Older blog entries for madscientist (starting at number 2)

Must ... do ... work ...
My family will be back in town tomorrow evening so I need to get the release candidate for the next GNU make release done this weekend. I promised myself I'd get it finished before they got back. It's so hard to sit down and do all the minutiae involved with a release, even with all the excellent supporting rules provided by automake etc. It's about this time that I always wish I had a better test suite framework: make is about the simplest program to write tests for you can imagine... it seems the working with the test suite is actually more difficult than writing the tests themselves, which is never a good thing.

I've been trying to find a good spec for, or implementation of, a reliable packet-based protocol: RDP or whatever. None of them seemed to have really caught on though. I wonder why? If anyone has any pointers to good reliable packet protocols that are used and considered mature and stable, I'm interested. What the heck, I'm interested even if they're cool but not mature :).

sdodji, I have to disagree with a few of your comments on ClearCase. As a preface let me say I've never used the Windows version of ClearCase, but we've been using it on UNIXen for over 6 years, since CC 2.0. This is a free software forum so I don't want to get into a big discussion, and some of your comments are right on: it does require more admin commitment than other tools, and it does require very reliable and fast network and server hardware. I think many companies buy ClearCase that shouldn't: it is a very high-end tool. If you are willing to plunk down the $$ needed for licenses, then you should have enough to not blink too much at getting a good server and good network components.

However, ClearCase is not unreliable (again, on UNIX). We've been using the same server for about four years, with well over 100 developers using it and thousands of workspaces at a time and it has never crashed or hung. My Linux box at work as currently been up for 149 days. This is my main development system: I do tons of work on it with multiple views, both local and mounted from remote systems.

Also, you are certainly not forced to use their merge utility (their text based one is about the worst I've ever seen; the graphical tool is mediocre). I use GNU diff3 or Emacs ediff for all my ClearCase merging. Their findmerge command has a -exec option that lets you invoke whatever merge tool you want, no problem.

Awesome fireworks in Boston today! We really have some of the best 4th entertainment around, I believe. But it was HOT. It's always this time of year I think I should have gotten AC.

Tom: it's not just you, or automake. We all get that kind of email. I agree that it's frustrating. And I know exactly what you mean: it's such a drag when you find yourself engaged in a meaningless flamefest and realize you're simply wasting your time with someone who has no real interest in having a discussion but just wants to vent. Who has energy for that? I unsubscribed from gmd years ago and that's helped a good bit with my free time :).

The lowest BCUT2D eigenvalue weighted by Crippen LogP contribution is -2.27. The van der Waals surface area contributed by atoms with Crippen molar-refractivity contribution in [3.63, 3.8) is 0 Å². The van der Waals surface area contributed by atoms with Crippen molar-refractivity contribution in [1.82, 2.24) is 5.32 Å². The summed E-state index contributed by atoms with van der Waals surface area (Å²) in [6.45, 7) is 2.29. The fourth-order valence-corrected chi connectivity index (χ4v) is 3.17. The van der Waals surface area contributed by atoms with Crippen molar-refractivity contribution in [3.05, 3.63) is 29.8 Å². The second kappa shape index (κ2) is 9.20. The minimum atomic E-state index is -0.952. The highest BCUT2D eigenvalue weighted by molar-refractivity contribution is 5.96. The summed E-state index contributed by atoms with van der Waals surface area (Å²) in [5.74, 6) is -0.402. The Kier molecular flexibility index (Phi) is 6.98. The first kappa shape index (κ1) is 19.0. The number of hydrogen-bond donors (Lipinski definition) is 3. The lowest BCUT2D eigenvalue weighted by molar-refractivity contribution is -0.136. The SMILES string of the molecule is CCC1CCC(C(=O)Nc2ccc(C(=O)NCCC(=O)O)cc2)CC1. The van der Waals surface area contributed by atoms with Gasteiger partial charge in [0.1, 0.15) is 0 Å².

One thing I often do is write an email, then delete it before sending it. In a way it's still frustrating because maybe I wasted 15 minutes on the thing, but at least it doesn't drag on, and I usually feel better afterwards.

4 Jul 2002 (updated 4 Jul 2002 at 02:12 UTC) »

I guess I'm naive. For some reason I assumed that, with the current tech slowdown, there would be both a glut of at least reasonably talented people needing work, and a new commitment on the part of companies to keep the customers they have, and win new ones.

So why, then, has service in every segment of the tech industry (that I'm a customer of) begun to suck so badly? Is it really that companies don't have enough money to provide decent customer service any more? Or are people just too stunned and depressed to care?

I bring this up as I wait for the second day for someone at my ISP to clean out the /var partition on my hosting server: since that partition filled up sometime early yesterday morning major chunks of my site no longer work: I can't ssh into the box (I have a session still running from before the disk filled, which is how I know what's going on), various parts of my pages, like counters, no longer work, and anyone trying to send email to my mailing lists gets it rejected with an error about "insufficient resources". I've filed numerous cases with no response at all, and now even that doesn't work. How hard is it to delete some log files? If it comes to that, how hard is it to install some trivial scripts to proactively email the admins when a system disk is getting full?

And as bad as that is, I don't even want to get into the experiences my wife has had with her new Treo--she loves the Treo, but the customer service for everything ranging from the rebate offer to the email account to the phone service has been a nightmare.

So, what is it? Are companies broke? Did they fire anyone who knew anything? Are employees too depressed to care? I always used to assume bad customer service was due to record low unemployment--but now there are people who need work, and companies who need customers, and yet the customer service seems worse than ever.

I'm confused.

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